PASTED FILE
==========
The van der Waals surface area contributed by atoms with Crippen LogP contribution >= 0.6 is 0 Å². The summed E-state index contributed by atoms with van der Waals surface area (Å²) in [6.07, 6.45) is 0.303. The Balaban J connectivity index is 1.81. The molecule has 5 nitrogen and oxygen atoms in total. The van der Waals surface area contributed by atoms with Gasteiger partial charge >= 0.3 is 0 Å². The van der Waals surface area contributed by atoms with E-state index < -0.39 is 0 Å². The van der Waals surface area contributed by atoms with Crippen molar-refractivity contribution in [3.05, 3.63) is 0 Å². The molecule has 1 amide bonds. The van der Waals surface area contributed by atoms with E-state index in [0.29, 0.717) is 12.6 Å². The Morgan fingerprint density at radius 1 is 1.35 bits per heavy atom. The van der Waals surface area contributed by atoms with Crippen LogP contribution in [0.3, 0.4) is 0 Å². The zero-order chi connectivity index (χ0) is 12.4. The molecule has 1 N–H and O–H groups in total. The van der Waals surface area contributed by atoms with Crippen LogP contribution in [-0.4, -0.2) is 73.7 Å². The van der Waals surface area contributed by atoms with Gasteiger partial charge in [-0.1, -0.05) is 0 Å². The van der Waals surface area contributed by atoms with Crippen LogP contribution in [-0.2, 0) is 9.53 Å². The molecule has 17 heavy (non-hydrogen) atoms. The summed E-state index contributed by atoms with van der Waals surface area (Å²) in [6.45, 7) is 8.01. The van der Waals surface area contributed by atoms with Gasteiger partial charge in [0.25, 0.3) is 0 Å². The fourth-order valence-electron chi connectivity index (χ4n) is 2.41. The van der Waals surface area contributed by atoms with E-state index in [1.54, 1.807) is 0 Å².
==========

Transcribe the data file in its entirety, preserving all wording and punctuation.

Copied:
The van der Waals surface area contributed by atoms with Crippen LogP contribution >= 0.6 is 0 Å². The summed E-state index contributed by atoms with van der Waals surface area (Å²) in [6.07, 6.45) is 0.303. The Balaban J connectivity index is 1.81. The molecule has 5 nitrogen and oxygen atoms in total. The van der Waals surface area contributed by atoms with Gasteiger partial charge >= 0.3 is 0 Å². The van der Waals surface area contributed by atoms with E-state index < -0.39 is 0 Å². The van der Waals surface area contributed by atoms with Crippen molar-refractivity contribution in [3.05, 3.63) is 0 Å². The molecule has 1 amide bonds. The van der Waals surface area contributed by atoms with E-state index in [0.29, 0.717) is 12.6 Å². The Morgan fingerprint density at radius 1 is 1.35 bits per heavy atom. The van der Waals surface area contributed by atoms with Crippen LogP contribution in [0.3, 0.4) is 0 Å². The zero-order chi connectivity index (χ0) is 12.4. The molecule has 1 N–H and O–H groups in total. The van der Waals surface area contributed by atoms with Crippen LogP contribution in [-0.4, -0.2) is 73.7 Å². The van der Waals surface area contributed by atoms with Gasteiger partial charge in [-0.1, -0.05) is 0 Å². The van der Waals surface area contributed by atoms with Crippen LogP contribution in [-0.2, 0) is 9.53 Å². The molecule has 17 heavy (non-hydrogen) atoms. The summed E-state index contributed by atoms with van der Waals surface area (Å²) in [6.45, 7) is 8.01. The van der Waals surface area contributed by atoms with Gasteiger partial charge in [0.25, 0.3) is 0 Å². The fourth-order valence-electron chi connectivity index (χ4n) is 2.41. The van der Waals surface area contributed by atoms with E-state index in [1.54, 1.807) is 0 Å².